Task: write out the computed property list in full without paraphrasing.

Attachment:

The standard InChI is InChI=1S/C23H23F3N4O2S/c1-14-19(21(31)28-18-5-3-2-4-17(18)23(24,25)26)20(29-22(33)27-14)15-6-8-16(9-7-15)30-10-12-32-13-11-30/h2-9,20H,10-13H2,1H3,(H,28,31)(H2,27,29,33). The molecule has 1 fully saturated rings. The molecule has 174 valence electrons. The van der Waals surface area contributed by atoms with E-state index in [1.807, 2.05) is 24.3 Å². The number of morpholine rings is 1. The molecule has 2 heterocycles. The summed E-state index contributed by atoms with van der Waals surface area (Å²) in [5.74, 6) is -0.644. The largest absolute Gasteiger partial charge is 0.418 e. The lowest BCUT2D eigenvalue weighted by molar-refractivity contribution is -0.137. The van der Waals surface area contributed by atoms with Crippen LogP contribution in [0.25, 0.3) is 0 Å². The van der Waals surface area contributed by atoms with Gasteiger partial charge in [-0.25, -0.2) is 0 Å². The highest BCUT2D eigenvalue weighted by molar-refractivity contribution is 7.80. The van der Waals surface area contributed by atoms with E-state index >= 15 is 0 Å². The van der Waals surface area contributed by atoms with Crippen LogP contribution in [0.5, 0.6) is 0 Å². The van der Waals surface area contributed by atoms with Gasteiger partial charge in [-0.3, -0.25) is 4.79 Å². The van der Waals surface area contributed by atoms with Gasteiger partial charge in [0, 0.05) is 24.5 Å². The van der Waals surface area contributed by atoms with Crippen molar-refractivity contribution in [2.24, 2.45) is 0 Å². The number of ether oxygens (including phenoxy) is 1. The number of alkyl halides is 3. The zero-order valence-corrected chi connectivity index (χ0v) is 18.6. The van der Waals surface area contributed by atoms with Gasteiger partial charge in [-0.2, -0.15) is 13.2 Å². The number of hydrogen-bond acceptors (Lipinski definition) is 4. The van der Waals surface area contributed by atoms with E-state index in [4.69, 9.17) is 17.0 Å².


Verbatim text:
The standard InChI is InChI=1S/C23H23F3N4O2S/c1-14-19(21(31)28-18-5-3-2-4-17(18)23(24,25)26)20(29-22(33)27-14)15-6-8-16(9-7-15)30-10-12-32-13-11-30/h2-9,20H,10-13H2,1H3,(H,28,31)(H2,27,29,33). The molecule has 1 fully saturated rings. The molecule has 174 valence electrons. The van der Waals surface area contributed by atoms with E-state index in [1.807, 2.05) is 24.3 Å². The number of morpholine rings is 1. The molecule has 2 heterocycles. The summed E-state index contributed by atoms with van der Waals surface area (Å²) in [5.74, 6) is -0.644. The largest absolute Gasteiger partial charge is 0.418 e. The lowest BCUT2D eigenvalue weighted by molar-refractivity contribution is -0.137. The van der Waals surface area contributed by atoms with Crippen LogP contribution in [0.25, 0.3) is 0 Å². The van der Waals surface area contributed by atoms with Gasteiger partial charge in [-0.25, -0.2) is 0 Å². The highest BCUT2D eigenvalue weighted by molar-refractivity contribution is 7.80. The van der Waals surface area contributed by atoms with E-state index >= 15 is 0 Å². The van der Waals surface area contributed by atoms with Crippen LogP contribution in [0.5, 0.6) is 0 Å². The van der Waals surface area contributed by atoms with Gasteiger partial charge in [-0.3, -0.25) is 4.79 Å². The van der Waals surface area contributed by atoms with Gasteiger partial charge in [0, 0.05) is 24.5 Å². The van der Waals surface area contributed by atoms with Crippen molar-refractivity contribution in [2.24, 2.45) is 0 Å². The number of ether oxygens (including phenoxy) is 1. The number of alkyl halides is 3. The zero-order valence-corrected chi connectivity index (χ0v) is 18.6. The van der Waals surface area contributed by atoms with Gasteiger partial charge in [-0.2, -0.15) is 13.2 Å². The number of hydrogen-bond acceptors (Lipinski definition) is 4. The van der Waals surface area contributed by atoms with E-state index in [4.69, 9.17) is 17.0 Å².